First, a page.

The following is a summary of the discussion of the presentation:

  • George Vellidis and Calvin Perry discussed seed grant projects by UGA’s Stripling Irrigation Research Park and the Flint River Soil and Water Conservation District to develop improved water efficiency technology (e.g., Variable Rate Irrigation) and to educate county extension agents about available agricultural water efficiency technology to support them in sharing those technologies with farmers in their region.  One Council member gave an example of water conservation using this technology that eliminated irrigation on 34 acres out of a 200-acre field.
  • Support for research on agricultural water efficiency is very important to this region.
  • The state has invested from its limited resources on getting more and better data on agricultural water use; they have made getting that data a priority.


Update on Florida v. Georgia Litigation

Following lunch, Dr. Cowie provided members an update on the Florida v. Georgia Supreme Court litigation. In remanding the case back to the special master in June 2018, the Supreme Court outlined a list of specific questions for additional consideration. A new special master, Judge Paul Kelly (Tenth Circuit Court of Appeals), was appointed by the Court in December 2018. Judge Kelly is currently reviewing summary briefs submitted by each state and is considering a request by Florida for oral arguments.

Group Discussion – Regional Water Successes, Challenges and Opportunities

Kristin led a discussion to provide Council members with ideas and considerations for the next round of regional water planning. She summarized suggestions for the Council to consider from the morning discussions and asked the group to offer any additional suggestions. She also asked the grantees to offer any suggestions that they had for the Council based on their work on their projects in the region. The following is a summary of the discussion:

  • Because of aging infrastructure, inflow and infiltration are major issues for wastewater systems in the region, and water systems have issues with leaks. These problems are expensive for small communities to address.
  • Drainage in the region has been impaired recently by the impacts of Hurricane Michael, and wetland areas are expanding.
  • Seed grants and 319 grants related to water supply alternatives, agricultural water use efficiency, backroad management improvements, and watershed protection have helped to implement improvements aligned with the goals and recommendations of the regional water plan.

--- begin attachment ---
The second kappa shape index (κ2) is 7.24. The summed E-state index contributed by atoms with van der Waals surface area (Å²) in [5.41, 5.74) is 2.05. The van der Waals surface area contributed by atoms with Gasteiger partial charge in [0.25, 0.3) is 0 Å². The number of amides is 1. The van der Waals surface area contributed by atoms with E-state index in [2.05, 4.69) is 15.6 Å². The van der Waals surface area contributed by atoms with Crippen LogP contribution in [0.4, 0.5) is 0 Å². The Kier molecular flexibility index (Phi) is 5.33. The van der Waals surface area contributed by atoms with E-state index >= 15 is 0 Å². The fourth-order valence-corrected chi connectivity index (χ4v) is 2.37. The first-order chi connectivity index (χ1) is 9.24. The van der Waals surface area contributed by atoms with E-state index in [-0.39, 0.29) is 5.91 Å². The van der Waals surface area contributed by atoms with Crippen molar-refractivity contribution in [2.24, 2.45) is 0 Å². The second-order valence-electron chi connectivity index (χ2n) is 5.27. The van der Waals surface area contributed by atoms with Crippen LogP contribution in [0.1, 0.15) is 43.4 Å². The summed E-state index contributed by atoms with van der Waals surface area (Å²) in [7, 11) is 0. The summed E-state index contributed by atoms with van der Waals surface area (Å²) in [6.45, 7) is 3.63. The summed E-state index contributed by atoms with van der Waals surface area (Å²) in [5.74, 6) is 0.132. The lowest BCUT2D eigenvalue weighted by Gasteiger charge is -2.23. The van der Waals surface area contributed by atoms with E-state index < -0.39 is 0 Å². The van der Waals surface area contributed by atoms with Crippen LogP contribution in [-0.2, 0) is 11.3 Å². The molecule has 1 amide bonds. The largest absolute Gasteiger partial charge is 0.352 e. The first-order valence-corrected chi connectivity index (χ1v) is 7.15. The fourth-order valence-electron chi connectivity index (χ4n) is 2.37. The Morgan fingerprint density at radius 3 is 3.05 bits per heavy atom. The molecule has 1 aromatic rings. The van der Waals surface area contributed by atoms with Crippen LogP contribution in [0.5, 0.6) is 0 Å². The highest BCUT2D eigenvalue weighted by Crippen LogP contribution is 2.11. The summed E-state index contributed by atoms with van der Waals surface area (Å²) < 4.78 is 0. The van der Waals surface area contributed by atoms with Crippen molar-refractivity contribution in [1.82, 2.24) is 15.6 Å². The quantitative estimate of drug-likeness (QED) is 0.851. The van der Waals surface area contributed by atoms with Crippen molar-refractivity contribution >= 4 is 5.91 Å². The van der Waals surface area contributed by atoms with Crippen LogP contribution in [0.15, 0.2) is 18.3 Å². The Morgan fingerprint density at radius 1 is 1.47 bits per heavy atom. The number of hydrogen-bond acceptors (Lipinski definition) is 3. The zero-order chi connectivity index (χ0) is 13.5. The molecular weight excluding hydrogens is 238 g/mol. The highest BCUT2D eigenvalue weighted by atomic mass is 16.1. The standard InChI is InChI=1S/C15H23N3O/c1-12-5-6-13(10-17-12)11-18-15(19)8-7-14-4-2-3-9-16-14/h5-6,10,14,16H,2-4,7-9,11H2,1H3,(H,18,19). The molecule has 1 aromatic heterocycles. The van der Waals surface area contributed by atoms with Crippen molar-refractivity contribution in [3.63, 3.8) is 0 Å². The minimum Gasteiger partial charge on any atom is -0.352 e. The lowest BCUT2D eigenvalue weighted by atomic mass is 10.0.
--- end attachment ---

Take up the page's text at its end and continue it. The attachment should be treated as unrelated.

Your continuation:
• At least one municipal system in the region faced concerns over supply reliability in the last drought. The system’s groundwater well did not recharge quickly enough to keep pace with demands. Supply reliability is a concern for the next drought (e.g., Lee County).
  • Outdoor watering restrictions during drought only apply to water system customers and not to people using private well water. This can create confusion for the public in understanding and responding to drought communications.
  • Feral hogs are a concern for water quality and wildlife habitat in the region.
  • While a lot of attention is focused on water availability in this region, water quality is also very important, and more focus should be placed on practices to protect water quality in agriculture and land development.
  • Seed grant efforts on agricultural water efficiency practices can be supported in the region by promoting adoption of efficiency practices and by supporting incentives that facilitate adoption (e.g., Variable Rate Irrigation, Irrigation Scheduling, soil moisture sensors). Funding can be a limiting factor for adoption; a Variable Rate Irrigation system can cost $25,000 to $30,000 per center pivot irrigation system.
  • “Better Back Roads” programs improve water quality and decrease costs for road maintenance. The adoption of this approach should be encouraged and supported in the region.